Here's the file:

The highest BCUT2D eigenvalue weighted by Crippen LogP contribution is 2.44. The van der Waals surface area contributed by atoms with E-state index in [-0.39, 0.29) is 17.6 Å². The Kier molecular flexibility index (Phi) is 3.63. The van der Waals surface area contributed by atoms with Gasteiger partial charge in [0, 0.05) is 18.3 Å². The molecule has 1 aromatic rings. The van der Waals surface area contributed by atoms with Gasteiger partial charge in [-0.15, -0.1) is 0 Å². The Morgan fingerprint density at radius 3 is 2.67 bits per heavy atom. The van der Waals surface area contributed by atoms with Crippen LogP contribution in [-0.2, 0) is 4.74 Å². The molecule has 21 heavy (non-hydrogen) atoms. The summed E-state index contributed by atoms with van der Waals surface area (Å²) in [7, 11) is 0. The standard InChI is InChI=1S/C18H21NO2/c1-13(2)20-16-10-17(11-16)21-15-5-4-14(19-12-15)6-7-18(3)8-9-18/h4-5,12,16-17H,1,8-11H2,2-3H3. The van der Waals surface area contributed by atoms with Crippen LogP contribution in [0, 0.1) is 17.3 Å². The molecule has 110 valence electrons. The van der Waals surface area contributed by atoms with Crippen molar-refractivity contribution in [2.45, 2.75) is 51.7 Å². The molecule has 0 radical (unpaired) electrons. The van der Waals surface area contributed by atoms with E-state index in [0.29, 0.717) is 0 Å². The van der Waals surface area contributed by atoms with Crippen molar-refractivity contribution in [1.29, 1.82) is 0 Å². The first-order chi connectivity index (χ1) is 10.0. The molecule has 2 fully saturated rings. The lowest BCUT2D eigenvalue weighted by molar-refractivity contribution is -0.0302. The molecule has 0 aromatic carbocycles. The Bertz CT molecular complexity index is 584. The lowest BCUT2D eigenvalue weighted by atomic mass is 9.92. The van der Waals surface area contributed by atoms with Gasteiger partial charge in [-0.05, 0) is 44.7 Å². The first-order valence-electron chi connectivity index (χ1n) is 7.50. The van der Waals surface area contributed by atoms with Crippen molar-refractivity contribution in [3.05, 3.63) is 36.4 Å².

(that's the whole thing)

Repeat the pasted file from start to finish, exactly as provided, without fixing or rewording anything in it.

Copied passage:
The highest BCUT2D eigenvalue weighted by Crippen LogP contribution is 2.44. The van der Waals surface area contributed by atoms with E-state index in [-0.39, 0.29) is 17.6 Å². The Kier molecular flexibility index (Phi) is 3.63. The van der Waals surface area contributed by atoms with Gasteiger partial charge in [0, 0.05) is 18.3 Å². The molecule has 1 aromatic rings. The van der Waals surface area contributed by atoms with Gasteiger partial charge in [-0.15, -0.1) is 0 Å². The Morgan fingerprint density at radius 3 is 2.67 bits per heavy atom. The van der Waals surface area contributed by atoms with Crippen LogP contribution in [-0.2, 0) is 4.74 Å². The molecule has 21 heavy (non-hydrogen) atoms. The summed E-state index contributed by atoms with van der Waals surface area (Å²) in [7, 11) is 0. The standard InChI is InChI=1S/C18H21NO2/c1-13(2)20-16-10-17(11-16)21-15-5-4-14(19-12-15)6-7-18(3)8-9-18/h4-5,12,16-17H,1,8-11H2,2-3H3. The van der Waals surface area contributed by atoms with Crippen LogP contribution in [0, 0.1) is 17.3 Å². The molecule has 110 valence electrons. The van der Waals surface area contributed by atoms with Crippen molar-refractivity contribution in [2.45, 2.75) is 51.7 Å². The molecule has 0 radical (unpaired) electrons. The van der Waals surface area contributed by atoms with E-state index in [0.29, 0.717) is 0 Å². The van der Waals surface area contributed by atoms with Crippen molar-refractivity contribution in [1.29, 1.82) is 0 Å². The first-order chi connectivity index (χ1) is 10.0. The molecule has 2 fully saturated rings. The lowest BCUT2D eigenvalue weighted by molar-refractivity contribution is -0.0302. The molecule has 0 aromatic carbocycles. The Bertz CT molecular complexity index is 584. The lowest BCUT2D eigenvalue weighted by atomic mass is 9.92. The van der Waals surface area contributed by atoms with Gasteiger partial charge in [-0.05, 0) is 44.7 Å². The first-order valence-electron chi connectivity index (χ1n) is 7.50. The van der Waals surface area contributed by atoms with Crippen molar-refractivity contribution in [3.05, 3.63) is 36.4 Å².